October 2019 /// Vol 240 No. 10


Drilling Advances

Steadier as she goes

Jim Redden, World Oil

If you happen to have a floater idling about that is equipped to handle nasty sea states, now’s the time to take it out of mothballs.

The heightened demand for semis capable of operating in the Barents Sea, the Norwegian North Sea and equally harsh environments is but one indication of a global offshore market that continues to steer in a positive direction as 2020 approaches. Major offshore drilling contractors also point to the more placid Caribbean, namely Guyana and neighboring Suriname, as rapidly ascending job sites that have been fewer and farther between over the past few years.

Moreover, while the ultra-deepwater Golden Triangle of the Gulf of Mexico, Brazil and West Africa are again showing signs of life, the pace of recovery is not yet on par with their closer-to-shore counterparts. Those were but a few of the trends seen during the latest earnings season by prominent contractors Transocean Ltd., Diamond Offshore Drilling Inc., Noble Corp. and the recently re-branded Valaris, formerly Ensco-Rowan.

Transocean President and CEO Jeremy Thigpen cites the securing of a nearly 120-day contract for the Transocean Barents semisubmersible to drill three wells for Equinor offshore Newfoundland, Canada, in the Flemish Pass as a “tangible indicator that the high-specification harsh-environment market is in full recovery.”

‘We’re extremely pleased with the direction of the high-specification harsh-environment market, where our top-tier assets are fully utilized. Day rates are approaching and, in some cases, exceeding $400,000/day and customers are once again providing downtime banks and reimbursements for mobilization and demobilization,” he said.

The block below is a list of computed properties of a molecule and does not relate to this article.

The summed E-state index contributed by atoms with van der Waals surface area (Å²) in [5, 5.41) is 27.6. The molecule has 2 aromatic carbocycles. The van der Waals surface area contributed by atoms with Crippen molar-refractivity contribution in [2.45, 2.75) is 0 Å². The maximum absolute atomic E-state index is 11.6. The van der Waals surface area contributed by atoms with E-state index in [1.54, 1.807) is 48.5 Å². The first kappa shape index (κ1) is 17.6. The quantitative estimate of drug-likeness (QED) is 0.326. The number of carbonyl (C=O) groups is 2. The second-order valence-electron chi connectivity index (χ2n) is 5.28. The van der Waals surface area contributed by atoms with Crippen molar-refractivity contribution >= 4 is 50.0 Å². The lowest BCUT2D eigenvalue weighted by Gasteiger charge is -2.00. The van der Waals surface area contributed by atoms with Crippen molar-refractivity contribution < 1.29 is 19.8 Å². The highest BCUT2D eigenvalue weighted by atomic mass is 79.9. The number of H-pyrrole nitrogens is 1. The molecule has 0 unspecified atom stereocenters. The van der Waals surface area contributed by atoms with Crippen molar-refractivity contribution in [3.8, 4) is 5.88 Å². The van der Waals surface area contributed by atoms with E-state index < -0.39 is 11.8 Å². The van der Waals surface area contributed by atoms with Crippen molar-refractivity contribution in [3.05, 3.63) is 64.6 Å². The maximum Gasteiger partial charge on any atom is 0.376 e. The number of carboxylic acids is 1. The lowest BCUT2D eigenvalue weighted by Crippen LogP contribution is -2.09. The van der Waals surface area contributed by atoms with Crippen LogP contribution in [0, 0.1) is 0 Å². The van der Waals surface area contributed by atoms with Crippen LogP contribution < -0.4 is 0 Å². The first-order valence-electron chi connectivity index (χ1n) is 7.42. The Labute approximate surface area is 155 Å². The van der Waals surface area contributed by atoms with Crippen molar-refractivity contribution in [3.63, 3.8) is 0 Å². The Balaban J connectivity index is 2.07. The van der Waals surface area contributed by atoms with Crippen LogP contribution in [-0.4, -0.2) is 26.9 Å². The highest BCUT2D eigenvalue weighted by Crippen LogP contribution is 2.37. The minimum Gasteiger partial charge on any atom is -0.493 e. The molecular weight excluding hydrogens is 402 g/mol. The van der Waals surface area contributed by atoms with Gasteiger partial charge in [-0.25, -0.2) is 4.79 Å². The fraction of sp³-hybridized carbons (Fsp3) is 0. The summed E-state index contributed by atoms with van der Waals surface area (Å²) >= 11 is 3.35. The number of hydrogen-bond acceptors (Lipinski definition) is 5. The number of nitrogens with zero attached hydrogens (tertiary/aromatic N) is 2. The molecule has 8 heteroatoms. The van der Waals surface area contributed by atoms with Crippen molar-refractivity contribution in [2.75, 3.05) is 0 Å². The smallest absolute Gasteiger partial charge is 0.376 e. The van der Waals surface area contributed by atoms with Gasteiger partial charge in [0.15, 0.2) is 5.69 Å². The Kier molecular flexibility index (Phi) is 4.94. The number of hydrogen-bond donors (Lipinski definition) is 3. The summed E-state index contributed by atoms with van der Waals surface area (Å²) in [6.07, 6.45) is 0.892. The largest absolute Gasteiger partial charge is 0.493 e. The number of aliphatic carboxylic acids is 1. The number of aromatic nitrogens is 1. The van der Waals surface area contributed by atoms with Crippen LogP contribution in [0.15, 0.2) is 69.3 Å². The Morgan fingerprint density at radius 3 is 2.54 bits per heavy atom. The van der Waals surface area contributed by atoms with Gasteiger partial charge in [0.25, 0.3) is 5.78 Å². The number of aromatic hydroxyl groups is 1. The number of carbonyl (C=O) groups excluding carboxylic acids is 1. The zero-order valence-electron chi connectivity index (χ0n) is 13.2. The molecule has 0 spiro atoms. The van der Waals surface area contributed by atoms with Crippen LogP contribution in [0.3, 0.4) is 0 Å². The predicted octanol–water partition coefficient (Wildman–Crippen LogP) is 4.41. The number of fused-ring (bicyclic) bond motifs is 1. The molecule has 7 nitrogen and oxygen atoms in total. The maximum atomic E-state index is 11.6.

Valaris President and CEO Thomas P. Burke said the emerging recovery is not reserved to floating assets, as reflected in a trio of harsh-environment jackups that landed either extensions or new contracts. “All of our marketed jackups are either currently under contract or scheduled to begin contracts,” he said. Valaris replaced its storied predecessors in late July as part of “our transition to a larger and more diverse organization,” Burke said of the name change.

As for the globe’s deeper waters, Thigpen says, “while we’re somewhat frustrated with the pace and trajectory of the ultra-deepwater market, we remind ourselves that we have moved off the bottom and are clearly in the early stages of what we expect will be a much broader recovery.”

Outside of the traditional deepwater triumvirate, major discoveries by ExxonMobil have heightened interest in the Guyana and Suriname basin, where no less than five rigs, including three Noble ultra-deepwater drillships, are expected to be on location by year-end 2019, says Noble Sr. V.P. of Marketing and Contracts Robert Eifler. “Additional rig needs offshore Guyana are increasingly likely over time, as well as offshore Suriname, where further exploration is set to commence during the third quarter,” he told analysts on Aug. 2.